Weeping relatives gathered yesterday to identify the charred remains of loved ones killed in a double attack in Pakistan’s southwest claimed by a banned Sunni militant group.
Lashkar-e-Jhangvi (LEJ) said it carried out the attacks on a bus carrying women students and a hospital that killed at least 25.
LEJ said a female suicide bomber struck the bus in Quetta, capital of Baluchistan Province, on Saturday, killing 14 female students.
A follow-up attack about 90 minutes later at a hospital treating survivors left at least 11 dead and led to a prolonged gunbattle between security forces and militants occupying part of the Bolan Medical Complex. Television footage showed people fleeing the building in panic.
The standoff lasted for several hours and ended when security forces stormed the building, freeing 35 people who had been taken hostage, Pakistani Minister of the Interior Chaudhry Nisar told reporters on Saturday.
Authorities shut down the hospital yesterday, moving patients to another facility as investigators combed the grisly aftermath of the violence.
The intensity of the blast and subsequent fire reduced the student bus to a blackened skeleton. Weeping relatives gathered to identify bodies outside the mortuary of the Provincial Sandeman Hospital amid a strong stench of burned flesh.
The state of the bodies added confusion to the relatives’ grief as some were given contradictory information about their loved ones.
Mohammad Hamza, 19, said that on Saturday he had been given the body of his student sister, only to be told a mistake had been made.
“I came here after someone had given us the information that we had taken the wrong body and my sister’s body was still here at hospital, but it is not true,” Hamza told reporters.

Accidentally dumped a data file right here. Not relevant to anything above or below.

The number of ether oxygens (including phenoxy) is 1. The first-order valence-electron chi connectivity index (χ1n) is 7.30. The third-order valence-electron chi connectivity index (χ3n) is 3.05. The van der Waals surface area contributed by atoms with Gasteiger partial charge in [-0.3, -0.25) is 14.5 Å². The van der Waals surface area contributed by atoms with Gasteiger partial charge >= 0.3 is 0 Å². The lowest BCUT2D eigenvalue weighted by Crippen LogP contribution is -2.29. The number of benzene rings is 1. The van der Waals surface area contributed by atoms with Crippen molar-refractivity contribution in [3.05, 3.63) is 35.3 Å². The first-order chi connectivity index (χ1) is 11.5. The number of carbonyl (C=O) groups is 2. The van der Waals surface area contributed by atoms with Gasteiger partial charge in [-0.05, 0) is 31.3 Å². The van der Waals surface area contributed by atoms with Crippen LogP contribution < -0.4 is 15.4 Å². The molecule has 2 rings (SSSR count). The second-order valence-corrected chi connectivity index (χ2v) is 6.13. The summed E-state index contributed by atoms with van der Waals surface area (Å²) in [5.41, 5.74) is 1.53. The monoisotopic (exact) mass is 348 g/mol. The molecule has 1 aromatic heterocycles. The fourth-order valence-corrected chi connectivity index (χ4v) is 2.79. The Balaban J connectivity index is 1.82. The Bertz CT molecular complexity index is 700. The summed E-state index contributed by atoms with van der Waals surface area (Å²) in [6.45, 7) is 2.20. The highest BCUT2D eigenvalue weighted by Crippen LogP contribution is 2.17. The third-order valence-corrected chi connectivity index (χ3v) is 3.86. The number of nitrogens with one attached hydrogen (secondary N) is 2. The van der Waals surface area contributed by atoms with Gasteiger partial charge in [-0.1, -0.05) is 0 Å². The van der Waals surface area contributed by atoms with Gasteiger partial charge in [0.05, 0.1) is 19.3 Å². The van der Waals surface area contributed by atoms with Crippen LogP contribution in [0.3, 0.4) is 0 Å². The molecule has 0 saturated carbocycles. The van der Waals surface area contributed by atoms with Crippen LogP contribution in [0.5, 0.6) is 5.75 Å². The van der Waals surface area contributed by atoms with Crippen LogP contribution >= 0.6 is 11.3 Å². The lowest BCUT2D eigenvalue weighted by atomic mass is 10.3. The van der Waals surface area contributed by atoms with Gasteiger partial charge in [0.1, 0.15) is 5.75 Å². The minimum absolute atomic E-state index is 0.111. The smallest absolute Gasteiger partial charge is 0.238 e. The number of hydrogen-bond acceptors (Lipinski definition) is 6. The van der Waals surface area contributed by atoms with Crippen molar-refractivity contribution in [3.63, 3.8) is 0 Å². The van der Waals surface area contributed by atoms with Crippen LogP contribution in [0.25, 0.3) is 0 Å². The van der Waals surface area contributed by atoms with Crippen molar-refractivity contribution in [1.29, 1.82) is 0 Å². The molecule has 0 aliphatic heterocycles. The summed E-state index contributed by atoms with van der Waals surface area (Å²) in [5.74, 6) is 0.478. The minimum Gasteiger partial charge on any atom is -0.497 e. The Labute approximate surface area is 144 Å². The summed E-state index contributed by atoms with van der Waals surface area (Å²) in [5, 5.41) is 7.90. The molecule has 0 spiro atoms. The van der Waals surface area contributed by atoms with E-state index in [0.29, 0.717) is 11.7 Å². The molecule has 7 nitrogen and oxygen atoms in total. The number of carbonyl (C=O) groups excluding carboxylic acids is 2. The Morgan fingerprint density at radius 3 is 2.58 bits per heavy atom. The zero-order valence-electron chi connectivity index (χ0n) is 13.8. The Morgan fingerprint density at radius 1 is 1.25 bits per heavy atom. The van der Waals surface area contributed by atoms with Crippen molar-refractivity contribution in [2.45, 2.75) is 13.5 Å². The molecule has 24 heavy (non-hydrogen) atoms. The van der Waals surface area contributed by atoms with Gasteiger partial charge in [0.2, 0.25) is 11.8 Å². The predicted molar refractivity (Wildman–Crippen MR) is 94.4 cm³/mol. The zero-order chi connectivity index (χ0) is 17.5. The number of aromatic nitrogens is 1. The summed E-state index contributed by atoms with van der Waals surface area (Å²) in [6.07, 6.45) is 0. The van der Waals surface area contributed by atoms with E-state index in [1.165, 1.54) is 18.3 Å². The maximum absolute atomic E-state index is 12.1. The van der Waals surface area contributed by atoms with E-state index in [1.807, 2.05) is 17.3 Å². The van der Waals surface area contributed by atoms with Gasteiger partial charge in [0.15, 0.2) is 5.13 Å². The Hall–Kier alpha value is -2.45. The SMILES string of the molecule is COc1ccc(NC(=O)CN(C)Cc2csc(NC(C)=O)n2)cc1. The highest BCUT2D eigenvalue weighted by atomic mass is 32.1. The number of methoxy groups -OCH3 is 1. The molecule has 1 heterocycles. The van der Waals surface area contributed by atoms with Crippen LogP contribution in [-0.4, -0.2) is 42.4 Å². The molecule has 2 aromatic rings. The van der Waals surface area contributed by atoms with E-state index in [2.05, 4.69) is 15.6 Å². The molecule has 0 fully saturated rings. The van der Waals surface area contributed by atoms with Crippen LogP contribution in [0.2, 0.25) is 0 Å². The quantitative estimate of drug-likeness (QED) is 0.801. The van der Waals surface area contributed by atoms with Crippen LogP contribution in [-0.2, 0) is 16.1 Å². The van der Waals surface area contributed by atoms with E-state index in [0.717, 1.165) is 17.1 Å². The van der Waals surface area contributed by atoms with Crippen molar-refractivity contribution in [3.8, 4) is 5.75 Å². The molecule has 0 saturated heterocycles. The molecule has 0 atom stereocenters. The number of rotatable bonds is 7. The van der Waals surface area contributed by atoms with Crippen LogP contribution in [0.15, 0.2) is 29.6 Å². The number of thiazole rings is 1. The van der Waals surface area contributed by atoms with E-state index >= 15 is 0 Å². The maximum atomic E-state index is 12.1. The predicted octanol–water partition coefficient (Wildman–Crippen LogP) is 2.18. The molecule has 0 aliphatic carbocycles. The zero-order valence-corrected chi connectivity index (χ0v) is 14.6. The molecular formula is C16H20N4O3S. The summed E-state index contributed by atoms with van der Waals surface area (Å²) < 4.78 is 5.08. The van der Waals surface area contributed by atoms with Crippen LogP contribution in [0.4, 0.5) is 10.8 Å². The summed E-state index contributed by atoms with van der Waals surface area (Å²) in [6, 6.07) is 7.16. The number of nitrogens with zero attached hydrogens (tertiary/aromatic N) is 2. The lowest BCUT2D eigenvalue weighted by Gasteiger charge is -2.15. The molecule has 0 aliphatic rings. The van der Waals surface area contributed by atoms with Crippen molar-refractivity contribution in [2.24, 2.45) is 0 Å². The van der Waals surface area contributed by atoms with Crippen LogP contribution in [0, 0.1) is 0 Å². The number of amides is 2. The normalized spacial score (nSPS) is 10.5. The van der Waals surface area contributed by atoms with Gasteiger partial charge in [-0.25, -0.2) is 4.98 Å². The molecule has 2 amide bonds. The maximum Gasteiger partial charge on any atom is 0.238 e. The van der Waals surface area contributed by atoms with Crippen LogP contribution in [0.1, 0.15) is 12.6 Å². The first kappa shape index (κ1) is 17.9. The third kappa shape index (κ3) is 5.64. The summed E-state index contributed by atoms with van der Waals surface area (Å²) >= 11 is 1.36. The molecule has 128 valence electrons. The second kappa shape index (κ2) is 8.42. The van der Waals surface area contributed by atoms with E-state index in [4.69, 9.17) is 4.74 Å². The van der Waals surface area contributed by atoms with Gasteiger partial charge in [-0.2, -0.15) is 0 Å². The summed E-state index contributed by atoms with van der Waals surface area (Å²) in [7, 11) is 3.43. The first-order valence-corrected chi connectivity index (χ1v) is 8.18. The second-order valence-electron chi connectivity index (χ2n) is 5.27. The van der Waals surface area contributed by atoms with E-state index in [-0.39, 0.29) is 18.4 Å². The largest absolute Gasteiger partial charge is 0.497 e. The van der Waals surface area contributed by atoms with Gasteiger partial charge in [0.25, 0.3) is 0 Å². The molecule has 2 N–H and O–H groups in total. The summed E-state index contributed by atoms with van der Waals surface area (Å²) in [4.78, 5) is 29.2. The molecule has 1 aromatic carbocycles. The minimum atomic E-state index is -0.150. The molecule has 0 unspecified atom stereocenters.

It appeared the body he was given on Saturday was indeed his sister.
Mohammad Yasir, deputy registrar of Sardar Bahadur Khan Women’s University, said DNA testing may be needed to identify body parts.
LEJ spokesman Abubakar Siddiq called newspapers in Quetta late on Saturday to claim the killings.
“The suicide attack on the bus was carried out by one of our sisters. She boarded the student bus and blew herself up,” Siddiq said. “Then we carried out a second suicide attack at the hospital and our fighters killed several people. We did this because security forces killed our fighters and their wives in Kharotabad.”
Pakistani security forces on June 6 killed at least three militants and two women during a raid at a house in Quetta’s Kharotabad neighborhood. Officials said they belonged to Tehreek-e-Taliban Pakistan, with whom LEJ has links.
Quetta Chief of Police Mir Zubair Mehmood told reporters that the students on the bus were from various ethnic groups, including Hazaras, who were targeted in a series of bombings earlier this year.
The initial blast gutted the bus while it was on the campus of a university for women, killing 11 students, and another explosion went off soon after at the hospital.
Jan Mohammed Bulaidi, spokesman for Chief Minister of Balochistan Abdul Malik, said he believed the second attack was targeted at government officials.
Those killed at the hospital included a senior government official, three security officials and a nurse, he said. The city’s nursing federation said three more nurses and two family members of the student victims also died.
There was fury in the Pakistani press yesterday, both at the perpetrators and the security forces for failing to prevent the third major atrocity in Quetta in six months.
Dawn, the country’s leading English-language newspaper, said the state’s shortcomings had been shown once again.
“That the state has again failed both at the level of intelligence-gathering and preventing a terrorist attack from succeeding is also obvious,” it said in an editorial.